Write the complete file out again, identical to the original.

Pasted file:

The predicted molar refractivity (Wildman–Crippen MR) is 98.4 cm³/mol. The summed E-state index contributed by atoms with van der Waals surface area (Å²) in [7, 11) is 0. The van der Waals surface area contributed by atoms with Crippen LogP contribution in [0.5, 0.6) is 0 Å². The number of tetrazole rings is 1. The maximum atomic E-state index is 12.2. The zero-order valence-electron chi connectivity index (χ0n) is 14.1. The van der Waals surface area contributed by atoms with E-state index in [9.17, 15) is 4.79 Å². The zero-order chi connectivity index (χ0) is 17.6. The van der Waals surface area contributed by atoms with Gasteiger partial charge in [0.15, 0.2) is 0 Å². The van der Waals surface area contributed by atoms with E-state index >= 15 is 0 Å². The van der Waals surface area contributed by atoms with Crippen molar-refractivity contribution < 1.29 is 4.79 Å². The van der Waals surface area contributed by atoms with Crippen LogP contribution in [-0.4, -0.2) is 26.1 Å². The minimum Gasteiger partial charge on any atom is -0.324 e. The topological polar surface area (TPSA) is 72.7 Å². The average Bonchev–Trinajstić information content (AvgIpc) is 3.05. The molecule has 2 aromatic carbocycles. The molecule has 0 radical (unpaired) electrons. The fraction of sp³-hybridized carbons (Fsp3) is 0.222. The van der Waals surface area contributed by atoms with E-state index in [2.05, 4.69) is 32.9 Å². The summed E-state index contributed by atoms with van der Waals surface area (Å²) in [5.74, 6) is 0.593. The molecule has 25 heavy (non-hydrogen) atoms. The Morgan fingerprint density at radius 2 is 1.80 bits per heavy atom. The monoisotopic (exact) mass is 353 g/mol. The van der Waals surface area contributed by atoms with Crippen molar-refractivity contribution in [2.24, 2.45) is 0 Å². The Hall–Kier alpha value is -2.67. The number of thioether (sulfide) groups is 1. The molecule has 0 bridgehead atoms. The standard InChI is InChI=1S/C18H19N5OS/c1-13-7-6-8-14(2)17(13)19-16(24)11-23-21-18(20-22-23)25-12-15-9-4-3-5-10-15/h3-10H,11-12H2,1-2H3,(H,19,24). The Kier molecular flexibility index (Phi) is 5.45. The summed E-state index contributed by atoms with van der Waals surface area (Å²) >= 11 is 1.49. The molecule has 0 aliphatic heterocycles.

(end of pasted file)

The predicted molar refractivity (Wildman–Crippen MR) is 98.4 cm³/mol. The summed E-state index contributed by atoms with van der Waals surface area (Å²) in [7, 11) is 0. The van der Waals surface area contributed by atoms with Crippen LogP contribution in [0.5, 0.6) is 0 Å². The number of tetrazole rings is 1. The maximum atomic E-state index is 12.2. The zero-order valence-electron chi connectivity index (χ0n) is 14.1. The van der Waals surface area contributed by atoms with E-state index in [9.17, 15) is 4.79 Å². The zero-order chi connectivity index (χ0) is 17.6. The van der Waals surface area contributed by atoms with Gasteiger partial charge in [0.15, 0.2) is 0 Å². The van der Waals surface area contributed by atoms with E-state index >= 15 is 0 Å². The van der Waals surface area contributed by atoms with Crippen molar-refractivity contribution < 1.29 is 4.79 Å². The van der Waals surface area contributed by atoms with Crippen LogP contribution in [-0.4, -0.2) is 26.1 Å². The minimum Gasteiger partial charge on any atom is -0.324 e. The topological polar surface area (TPSA) is 72.7 Å². The average Bonchev–Trinajstić information content (AvgIpc) is 3.05. The molecule has 2 aromatic carbocycles. The molecule has 0 radical (unpaired) electrons. The fraction of sp³-hybridized carbons (Fsp3) is 0.222. The van der Waals surface area contributed by atoms with E-state index in [2.05, 4.69) is 32.9 Å². The summed E-state index contributed by atoms with van der Waals surface area (Å²) in [5.74, 6) is 0.593. The molecule has 25 heavy (non-hydrogen) atoms. The Morgan fingerprint density at radius 2 is 1.80 bits per heavy atom. The monoisotopic (exact) mass is 353 g/mol. The van der Waals surface area contributed by atoms with Crippen molar-refractivity contribution in [2.24, 2.45) is 0 Å². The Hall–Kier alpha value is -2.67. The number of thioether (sulfide) groups is 1. The molecule has 0 bridgehead atoms. The standard InChI is InChI=1S/C18H19N5OS/c1-13-7-6-8-14(2)17(13)19-16(24)11-23-21-18(20-22-23)25-12-15-9-4-3-5-10-15/h3-10H,11-12H2,1-2H3,(H,19,24). The Kier molecular flexibility index (Phi) is 5.45. The summed E-state index contributed by atoms with van der Waals surface area (Å²) >= 11 is 1.49. The molecule has 0 aliphatic heterocycles.